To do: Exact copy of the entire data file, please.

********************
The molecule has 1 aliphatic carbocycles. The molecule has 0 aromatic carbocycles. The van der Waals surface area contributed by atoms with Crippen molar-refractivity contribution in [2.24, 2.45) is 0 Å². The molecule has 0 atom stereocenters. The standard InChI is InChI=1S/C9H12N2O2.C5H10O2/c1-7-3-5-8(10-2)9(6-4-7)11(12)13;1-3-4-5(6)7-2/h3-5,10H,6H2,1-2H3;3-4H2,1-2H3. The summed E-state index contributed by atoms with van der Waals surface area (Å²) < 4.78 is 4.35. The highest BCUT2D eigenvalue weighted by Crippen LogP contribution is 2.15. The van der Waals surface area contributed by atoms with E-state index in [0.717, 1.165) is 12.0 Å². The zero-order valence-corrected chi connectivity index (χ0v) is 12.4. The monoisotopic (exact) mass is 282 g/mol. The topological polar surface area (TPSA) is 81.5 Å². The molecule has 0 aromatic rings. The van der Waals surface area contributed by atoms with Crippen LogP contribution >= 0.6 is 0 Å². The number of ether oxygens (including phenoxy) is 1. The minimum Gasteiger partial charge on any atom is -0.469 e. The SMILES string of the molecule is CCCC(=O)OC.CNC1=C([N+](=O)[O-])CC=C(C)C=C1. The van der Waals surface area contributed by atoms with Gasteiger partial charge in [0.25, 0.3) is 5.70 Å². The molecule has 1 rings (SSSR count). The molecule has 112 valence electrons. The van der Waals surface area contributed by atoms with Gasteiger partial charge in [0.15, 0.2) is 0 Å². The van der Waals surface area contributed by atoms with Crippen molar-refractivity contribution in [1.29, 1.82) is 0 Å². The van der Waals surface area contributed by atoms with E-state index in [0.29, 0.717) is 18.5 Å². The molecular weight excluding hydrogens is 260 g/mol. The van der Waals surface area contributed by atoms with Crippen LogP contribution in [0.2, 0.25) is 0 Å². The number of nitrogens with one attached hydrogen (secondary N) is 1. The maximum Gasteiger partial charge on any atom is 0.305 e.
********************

The molecule has 1 aliphatic carbocycles. The molecule has 0 aromatic carbocycles. The van der Waals surface area contributed by atoms with Crippen molar-refractivity contribution in [2.24, 2.45) is 0 Å². The molecule has 0 atom stereocenters. The standard InChI is InChI=1S/C9H12N2O2.C5H10O2/c1-7-3-5-8(10-2)9(6-4-7)11(12)13;1-3-4-5(6)7-2/h3-5,10H,6H2,1-2H3;3-4H2,1-2H3. The summed E-state index contributed by atoms with van der Waals surface area (Å²) < 4.78 is 4.35. The highest BCUT2D eigenvalue weighted by Crippen LogP contribution is 2.15. The van der Waals surface area contributed by atoms with E-state index in [0.717, 1.165) is 12.0 Å². The zero-order valence-corrected chi connectivity index (χ0v) is 12.4. The monoisotopic (exact) mass is 282 g/mol. The topological polar surface area (TPSA) is 81.5 Å². The molecule has 0 aromatic rings. The van der Waals surface area contributed by atoms with Crippen LogP contribution >= 0.6 is 0 Å². The number of ether oxygens (including phenoxy) is 1. The minimum Gasteiger partial charge on any atom is -0.469 e. The SMILES string of the molecule is CCCC(=O)OC.CNC1=C([N+](=O)[O-])CC=C(C)C=C1. The van der Waals surface area contributed by atoms with Gasteiger partial charge in [0.25, 0.3) is 5.70 Å². The molecule has 1 rings (SSSR count). The molecule has 112 valence electrons. The van der Waals surface area contributed by atoms with Gasteiger partial charge in [0.15, 0.2) is 0 Å². The van der Waals surface area contributed by atoms with Crippen molar-refractivity contribution in [1.29, 1.82) is 0 Å². The van der Waals surface area contributed by atoms with E-state index in [0.29, 0.717) is 18.5 Å². The molecular weight excluding hydrogens is 260 g/mol. The van der Waals surface area contributed by atoms with Crippen LogP contribution in [0.2, 0.25) is 0 Å². The number of nitrogens with one attached hydrogen (secondary N) is 1. The maximum Gasteiger partial charge on any atom is 0.305 e.